VDOT Shares Options to Improve Safety on Shreve Road

The Virginia Department of Transportation (VDOT) unveiled suggestions for ways to address speeding and safety concerns on Shreve Road in Falls Church during a virtual public information meeting on Oct. 7.

Possible improvements range from minor alterations, such as optical speed bars and vegetation management, to potentially complex projects, like Shrevewood Elementary School roundabouts.

Led by VDOT and the consulting firm Kittelson & Associates, the Shreve Road Corridor Study team emphasized that its goal is to give the City of Falls Church and Fairfax County options to consider, not to make decisions on funding or construction.

“This is a planning-level study,” VDOT transportation planning manager Amir Shahpar said. “The purpose of this study is to develop proposed improvements for localities to apply for funding for some or all of the recommendations.”

VDOT launched the Shreve Road Corridor Study on Mar. 25 in response to the advocacy efforts of the Shreve Road Community Working Group, which formed after a woman was killed in a hit and run at the intersection with Hickory Street in August 2019.

The study focuses on the two-mile section of Shreve that connects Route 29 with Route 7. That stretch averages up to 10,000 vehicles a day, according to VDOT, raising concerns about traffic speed and pedestrian and bicycle safety in the surrounding neighborhoods.

To address the Hickory Curve, the study team proposed adding optical speed bars, enhanced signage, and other means of slowing traffic ahead of the curve; moving the pedestrian pathway; clearing vegetation to improve visibility; or creating a barrier curb and gutter.

VDOT also considered installing additional guardrails to shield pedestrians from motorists but found that they are “not warranted” for that particular location, Kittelson engineering associate Amelia Martin says.

Options for improvements outside Shrevewood Elementary include building roundabouts or removing the street median, but the area’s topography, the presence of utilities, and other factors would make those complicated undertakings.

Recommendations for other areas along the corridor include:

  • Optical speed bars and/or a neighborhood gateway at the transition from Route 29 to Oldewood Curve
  • A chicane with curb ramp improvements at the Pioneer Lane intersection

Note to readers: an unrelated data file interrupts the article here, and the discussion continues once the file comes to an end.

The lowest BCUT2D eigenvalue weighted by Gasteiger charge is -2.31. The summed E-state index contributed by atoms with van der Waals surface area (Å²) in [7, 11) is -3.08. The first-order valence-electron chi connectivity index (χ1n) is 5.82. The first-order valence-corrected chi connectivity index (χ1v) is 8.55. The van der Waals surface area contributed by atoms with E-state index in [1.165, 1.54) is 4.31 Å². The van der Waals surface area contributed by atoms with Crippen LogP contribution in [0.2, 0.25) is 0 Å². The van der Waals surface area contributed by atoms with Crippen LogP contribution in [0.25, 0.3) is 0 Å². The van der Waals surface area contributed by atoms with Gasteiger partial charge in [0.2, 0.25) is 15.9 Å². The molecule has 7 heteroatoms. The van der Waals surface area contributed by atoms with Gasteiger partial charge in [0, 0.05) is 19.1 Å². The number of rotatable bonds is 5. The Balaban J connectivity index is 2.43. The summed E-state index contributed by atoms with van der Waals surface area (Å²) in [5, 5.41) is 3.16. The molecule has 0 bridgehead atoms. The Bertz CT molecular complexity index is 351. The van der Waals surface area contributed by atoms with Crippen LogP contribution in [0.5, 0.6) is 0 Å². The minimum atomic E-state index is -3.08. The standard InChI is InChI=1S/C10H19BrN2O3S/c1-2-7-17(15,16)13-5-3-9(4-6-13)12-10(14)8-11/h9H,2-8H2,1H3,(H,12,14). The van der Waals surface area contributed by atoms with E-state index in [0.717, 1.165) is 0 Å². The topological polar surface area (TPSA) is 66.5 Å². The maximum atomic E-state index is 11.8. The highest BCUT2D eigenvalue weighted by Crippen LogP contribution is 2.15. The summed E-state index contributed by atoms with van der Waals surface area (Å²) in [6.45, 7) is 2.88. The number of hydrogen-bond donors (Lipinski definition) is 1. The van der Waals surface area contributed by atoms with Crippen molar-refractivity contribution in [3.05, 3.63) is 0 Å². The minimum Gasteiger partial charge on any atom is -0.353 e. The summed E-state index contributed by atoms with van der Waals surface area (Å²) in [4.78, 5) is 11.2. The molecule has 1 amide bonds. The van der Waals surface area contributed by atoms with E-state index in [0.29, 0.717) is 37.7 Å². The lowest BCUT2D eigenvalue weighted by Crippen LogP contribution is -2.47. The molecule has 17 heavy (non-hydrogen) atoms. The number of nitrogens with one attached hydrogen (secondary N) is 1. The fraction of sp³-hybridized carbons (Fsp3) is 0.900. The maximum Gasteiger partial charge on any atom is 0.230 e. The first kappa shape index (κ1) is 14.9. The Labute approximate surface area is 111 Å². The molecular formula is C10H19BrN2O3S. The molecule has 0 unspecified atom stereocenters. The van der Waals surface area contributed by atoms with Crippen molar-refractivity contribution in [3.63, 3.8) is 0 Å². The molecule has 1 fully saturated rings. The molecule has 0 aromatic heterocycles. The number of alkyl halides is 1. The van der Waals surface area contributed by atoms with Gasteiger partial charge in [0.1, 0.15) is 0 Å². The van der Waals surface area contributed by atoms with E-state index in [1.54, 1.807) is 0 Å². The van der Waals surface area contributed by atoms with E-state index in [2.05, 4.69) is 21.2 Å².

• A pedestrian median at Fairwood Lane
  • Reconstruction of the Pinecastle Road intersection corner
  • Mini roundabouts at the Pinecastle and Buckelew Drive intersections
  • An urban cross-section at Gordons Road with buffered bike lanes

Shahpar says his team looked at the possibility of bike lanes along Shreve Road, but those would require major capital improvements, since many areas are currently too narrow. They also believe most cyclists would prefer to stay on the Washington & Old Dominion Trail, which runs parallel to Shreve north of the elementary school.

VDOT will continue developing its recommendations throughout October and plans to release a final report by late November.

Shreve Road Community Working Group co-founder Jeremy Hancock says he finds it encouraging that VDOT is working with residents and local officials to create a comprehensive plan for improving the Shreve corridor, but he worries about the time it will take to implement some of the proposals.

“We can’t lose sight of the need to address safety now,” said Hancock, who also represents Providence District on Fairfax County’s Transportation Advisory Commission. “VDOT hasn’t fully addressed the feasibility of plans that should be done in the meantime.”

Community members can give feedback on the study until Oct. 19 by mailing VDOT’s Northern Virginia office, emailing [email protected], or filling out an online survey.

“I think we have some good options, but we know funding is going to be a challenge,” Providence District Supervisor Dalia Palchik said. “So, [the more] input we receive from the community, I think the better we will be able to work with the state to prioritize the recommendations for the short-term and the long-term improvements.”

Image via Google Maps

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